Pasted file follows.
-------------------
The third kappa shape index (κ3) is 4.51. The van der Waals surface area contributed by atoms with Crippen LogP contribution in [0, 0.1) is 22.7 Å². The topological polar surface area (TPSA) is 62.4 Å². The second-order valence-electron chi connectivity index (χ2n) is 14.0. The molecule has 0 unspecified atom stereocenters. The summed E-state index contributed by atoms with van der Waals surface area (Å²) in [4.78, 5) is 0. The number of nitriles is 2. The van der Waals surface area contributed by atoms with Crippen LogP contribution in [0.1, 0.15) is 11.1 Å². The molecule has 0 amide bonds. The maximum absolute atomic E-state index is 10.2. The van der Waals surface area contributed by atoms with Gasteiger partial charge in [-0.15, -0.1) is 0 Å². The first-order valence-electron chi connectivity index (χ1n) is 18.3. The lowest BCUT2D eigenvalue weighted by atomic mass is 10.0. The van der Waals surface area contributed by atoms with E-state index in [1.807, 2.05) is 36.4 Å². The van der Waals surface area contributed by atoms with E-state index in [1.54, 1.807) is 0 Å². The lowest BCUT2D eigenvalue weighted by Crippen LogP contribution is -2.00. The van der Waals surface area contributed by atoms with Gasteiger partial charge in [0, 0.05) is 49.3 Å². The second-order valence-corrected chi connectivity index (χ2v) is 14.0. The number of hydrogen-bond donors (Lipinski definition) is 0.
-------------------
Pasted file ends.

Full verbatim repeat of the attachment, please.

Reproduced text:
The third kappa shape index (κ3) is 4.51. The van der Waals surface area contributed by atoms with Crippen LogP contribution in [0, 0.1) is 22.7 Å². The topological polar surface area (TPSA) is 62.4 Å². The second-order valence-electron chi connectivity index (χ2n) is 14.0. The molecule has 0 unspecified atom stereocenters. The summed E-state index contributed by atoms with van der Waals surface area (Å²) in [4.78, 5) is 0. The number of nitriles is 2. The van der Waals surface area contributed by atoms with Crippen LogP contribution in [0.1, 0.15) is 11.1 Å². The molecule has 0 amide bonds. The maximum absolute atomic E-state index is 10.2. The van der Waals surface area contributed by atoms with Gasteiger partial charge in [-0.15, -0.1) is 0 Å². The first-order valence-electron chi connectivity index (χ1n) is 18.3. The lowest BCUT2D eigenvalue weighted by atomic mass is 10.0. The van der Waals surface area contributed by atoms with E-state index in [1.807, 2.05) is 36.4 Å². The van der Waals surface area contributed by atoms with E-state index in [1.54, 1.807) is 0 Å². The lowest BCUT2D eigenvalue weighted by Crippen LogP contribution is -2.00. The van der Waals surface area contributed by atoms with Gasteiger partial charge in [0, 0.05) is 49.3 Å². The second-order valence-corrected chi connectivity index (χ2v) is 14.0. The number of hydrogen-bond donors (Lipinski definition) is 0.